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Sacred scriptures of Judaism and, with the New Testament, of Christianity. Written almost entirely in the Hebrew language between 1200 and 100 BC, the Old Testament (also called the Hebrew Bible or Tanakh) is an account of God's dealings with the Hebrews as his chosen people. In the Hebrew Bible, the first six books tell how the Israelites became a people and settled in the Promised Land, the following seven books describe the development of Israel's monarchy and the messages of the prophets, and the last 11 books contain poetry, theology, and some additional historical works. Christians divided some of the original Hebrew books into two or more parts, specifically, Samuel, Kings, and Chronicles (two parts each), Ezra-Nehemiah (two separate books), and the Minor Prophets (12 separate books). The content of the Old Testament varies according to religious tradition, the Jewish, Roman Catholic, and Protestant canons all differing from each other as to which books they include. See alsoApocrypha, Bible.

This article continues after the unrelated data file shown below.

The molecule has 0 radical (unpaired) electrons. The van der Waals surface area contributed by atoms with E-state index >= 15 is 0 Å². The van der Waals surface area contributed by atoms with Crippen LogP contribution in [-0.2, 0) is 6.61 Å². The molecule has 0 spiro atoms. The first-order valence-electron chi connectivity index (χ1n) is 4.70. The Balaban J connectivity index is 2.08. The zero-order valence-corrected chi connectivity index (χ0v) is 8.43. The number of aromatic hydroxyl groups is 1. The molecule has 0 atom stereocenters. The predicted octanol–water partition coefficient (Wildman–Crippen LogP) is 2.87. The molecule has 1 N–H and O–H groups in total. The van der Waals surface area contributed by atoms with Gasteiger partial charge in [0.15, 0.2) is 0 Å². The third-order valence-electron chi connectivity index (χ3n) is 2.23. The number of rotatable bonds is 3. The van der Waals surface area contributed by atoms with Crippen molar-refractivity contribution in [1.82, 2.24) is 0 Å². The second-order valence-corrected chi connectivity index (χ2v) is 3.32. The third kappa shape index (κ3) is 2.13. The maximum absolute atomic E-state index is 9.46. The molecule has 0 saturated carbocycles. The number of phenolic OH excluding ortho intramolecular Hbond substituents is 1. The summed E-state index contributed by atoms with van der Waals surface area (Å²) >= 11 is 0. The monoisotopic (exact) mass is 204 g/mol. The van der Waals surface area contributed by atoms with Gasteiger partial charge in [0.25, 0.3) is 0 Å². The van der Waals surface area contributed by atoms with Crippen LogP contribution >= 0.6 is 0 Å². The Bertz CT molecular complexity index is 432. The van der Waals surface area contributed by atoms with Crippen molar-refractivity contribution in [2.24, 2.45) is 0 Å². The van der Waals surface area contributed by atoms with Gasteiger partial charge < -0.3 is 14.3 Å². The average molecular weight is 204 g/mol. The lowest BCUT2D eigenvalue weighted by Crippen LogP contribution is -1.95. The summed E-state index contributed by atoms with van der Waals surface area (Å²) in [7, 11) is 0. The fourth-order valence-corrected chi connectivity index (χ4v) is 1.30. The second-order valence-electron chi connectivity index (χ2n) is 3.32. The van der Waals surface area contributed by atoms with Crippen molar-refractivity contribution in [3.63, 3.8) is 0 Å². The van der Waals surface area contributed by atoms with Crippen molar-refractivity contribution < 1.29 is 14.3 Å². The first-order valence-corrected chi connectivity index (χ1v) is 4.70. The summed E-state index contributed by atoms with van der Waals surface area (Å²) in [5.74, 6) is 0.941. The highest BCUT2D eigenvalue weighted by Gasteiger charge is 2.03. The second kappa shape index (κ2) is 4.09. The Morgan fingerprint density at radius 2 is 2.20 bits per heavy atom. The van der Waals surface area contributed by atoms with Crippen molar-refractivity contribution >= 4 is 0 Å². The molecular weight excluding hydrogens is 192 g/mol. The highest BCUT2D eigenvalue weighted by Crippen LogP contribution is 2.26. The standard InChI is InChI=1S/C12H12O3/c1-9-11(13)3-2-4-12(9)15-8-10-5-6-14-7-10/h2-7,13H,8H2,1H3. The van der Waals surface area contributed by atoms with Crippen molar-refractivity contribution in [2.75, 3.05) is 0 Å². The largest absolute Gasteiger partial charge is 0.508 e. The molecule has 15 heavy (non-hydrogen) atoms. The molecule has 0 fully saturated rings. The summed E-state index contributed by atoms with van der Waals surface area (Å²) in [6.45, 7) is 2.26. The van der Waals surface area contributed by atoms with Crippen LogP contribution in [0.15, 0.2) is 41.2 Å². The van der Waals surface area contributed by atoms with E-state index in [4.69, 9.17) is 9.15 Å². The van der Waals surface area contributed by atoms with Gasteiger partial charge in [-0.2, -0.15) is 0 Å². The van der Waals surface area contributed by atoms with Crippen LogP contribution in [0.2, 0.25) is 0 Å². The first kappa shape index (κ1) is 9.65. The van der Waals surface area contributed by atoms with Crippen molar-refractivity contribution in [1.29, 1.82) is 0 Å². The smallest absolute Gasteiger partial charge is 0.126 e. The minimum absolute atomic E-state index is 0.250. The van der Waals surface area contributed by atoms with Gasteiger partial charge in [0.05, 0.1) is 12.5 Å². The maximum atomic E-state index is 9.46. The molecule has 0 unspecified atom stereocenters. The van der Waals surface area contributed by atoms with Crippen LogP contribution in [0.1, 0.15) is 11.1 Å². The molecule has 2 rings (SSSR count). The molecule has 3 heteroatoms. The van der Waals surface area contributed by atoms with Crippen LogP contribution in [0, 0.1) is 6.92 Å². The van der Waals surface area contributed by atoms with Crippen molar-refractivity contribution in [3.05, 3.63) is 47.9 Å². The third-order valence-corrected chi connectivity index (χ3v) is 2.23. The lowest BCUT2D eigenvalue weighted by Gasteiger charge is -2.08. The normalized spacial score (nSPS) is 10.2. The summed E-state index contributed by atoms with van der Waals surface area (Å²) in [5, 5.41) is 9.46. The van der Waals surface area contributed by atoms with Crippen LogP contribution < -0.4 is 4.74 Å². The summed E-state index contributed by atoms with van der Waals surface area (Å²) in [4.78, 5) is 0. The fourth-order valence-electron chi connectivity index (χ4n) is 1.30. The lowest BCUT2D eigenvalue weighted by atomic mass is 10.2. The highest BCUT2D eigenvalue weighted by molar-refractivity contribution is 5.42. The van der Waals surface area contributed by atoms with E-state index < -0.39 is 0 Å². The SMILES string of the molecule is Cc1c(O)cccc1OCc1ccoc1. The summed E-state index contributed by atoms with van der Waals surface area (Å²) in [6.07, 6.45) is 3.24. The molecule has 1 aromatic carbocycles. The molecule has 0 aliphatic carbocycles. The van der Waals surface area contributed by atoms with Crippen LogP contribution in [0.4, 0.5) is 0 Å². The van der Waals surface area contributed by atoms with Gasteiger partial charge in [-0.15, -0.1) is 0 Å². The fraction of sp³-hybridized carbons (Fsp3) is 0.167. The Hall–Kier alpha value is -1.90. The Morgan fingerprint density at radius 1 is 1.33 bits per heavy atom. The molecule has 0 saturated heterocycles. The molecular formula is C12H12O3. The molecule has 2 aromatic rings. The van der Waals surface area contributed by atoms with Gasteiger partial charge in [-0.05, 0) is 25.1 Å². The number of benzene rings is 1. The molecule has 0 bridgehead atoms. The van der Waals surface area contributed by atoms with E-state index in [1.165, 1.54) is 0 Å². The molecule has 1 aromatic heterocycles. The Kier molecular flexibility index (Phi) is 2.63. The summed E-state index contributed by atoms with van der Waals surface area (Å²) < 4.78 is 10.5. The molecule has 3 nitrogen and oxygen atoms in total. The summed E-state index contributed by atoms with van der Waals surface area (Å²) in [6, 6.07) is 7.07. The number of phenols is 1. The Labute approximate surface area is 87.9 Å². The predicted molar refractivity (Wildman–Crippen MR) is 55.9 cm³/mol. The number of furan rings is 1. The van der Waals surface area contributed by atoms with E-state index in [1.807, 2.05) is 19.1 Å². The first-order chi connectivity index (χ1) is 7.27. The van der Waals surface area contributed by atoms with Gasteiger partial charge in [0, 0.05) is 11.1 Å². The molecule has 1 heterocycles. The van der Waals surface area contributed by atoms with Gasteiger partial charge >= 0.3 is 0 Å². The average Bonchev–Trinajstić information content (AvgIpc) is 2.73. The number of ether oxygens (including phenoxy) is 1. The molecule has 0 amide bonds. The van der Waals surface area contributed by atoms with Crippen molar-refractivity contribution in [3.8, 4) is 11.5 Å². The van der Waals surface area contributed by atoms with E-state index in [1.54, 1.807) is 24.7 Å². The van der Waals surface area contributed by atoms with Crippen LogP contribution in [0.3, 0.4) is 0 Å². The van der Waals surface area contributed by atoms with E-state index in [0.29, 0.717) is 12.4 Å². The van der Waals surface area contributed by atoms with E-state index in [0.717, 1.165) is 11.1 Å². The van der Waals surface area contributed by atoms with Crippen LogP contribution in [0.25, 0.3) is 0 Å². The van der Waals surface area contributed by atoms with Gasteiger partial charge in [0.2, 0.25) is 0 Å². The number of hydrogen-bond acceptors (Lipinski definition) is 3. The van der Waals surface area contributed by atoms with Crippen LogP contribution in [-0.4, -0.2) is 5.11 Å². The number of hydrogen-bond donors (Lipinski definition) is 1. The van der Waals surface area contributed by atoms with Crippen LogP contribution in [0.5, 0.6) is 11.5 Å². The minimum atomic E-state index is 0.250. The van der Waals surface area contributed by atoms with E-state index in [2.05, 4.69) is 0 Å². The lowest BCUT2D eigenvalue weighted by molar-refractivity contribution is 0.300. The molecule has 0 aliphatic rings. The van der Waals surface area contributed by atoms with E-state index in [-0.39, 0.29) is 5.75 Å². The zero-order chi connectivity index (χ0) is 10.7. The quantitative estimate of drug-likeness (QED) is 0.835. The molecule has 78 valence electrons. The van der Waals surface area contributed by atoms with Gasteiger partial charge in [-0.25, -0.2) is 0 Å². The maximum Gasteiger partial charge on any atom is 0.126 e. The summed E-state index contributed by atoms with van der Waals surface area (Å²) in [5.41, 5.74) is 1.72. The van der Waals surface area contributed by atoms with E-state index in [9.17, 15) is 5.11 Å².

This entry comes from Encyclopædia Britannica Concise. For the full entry on Old Testament, visit Britannica.com.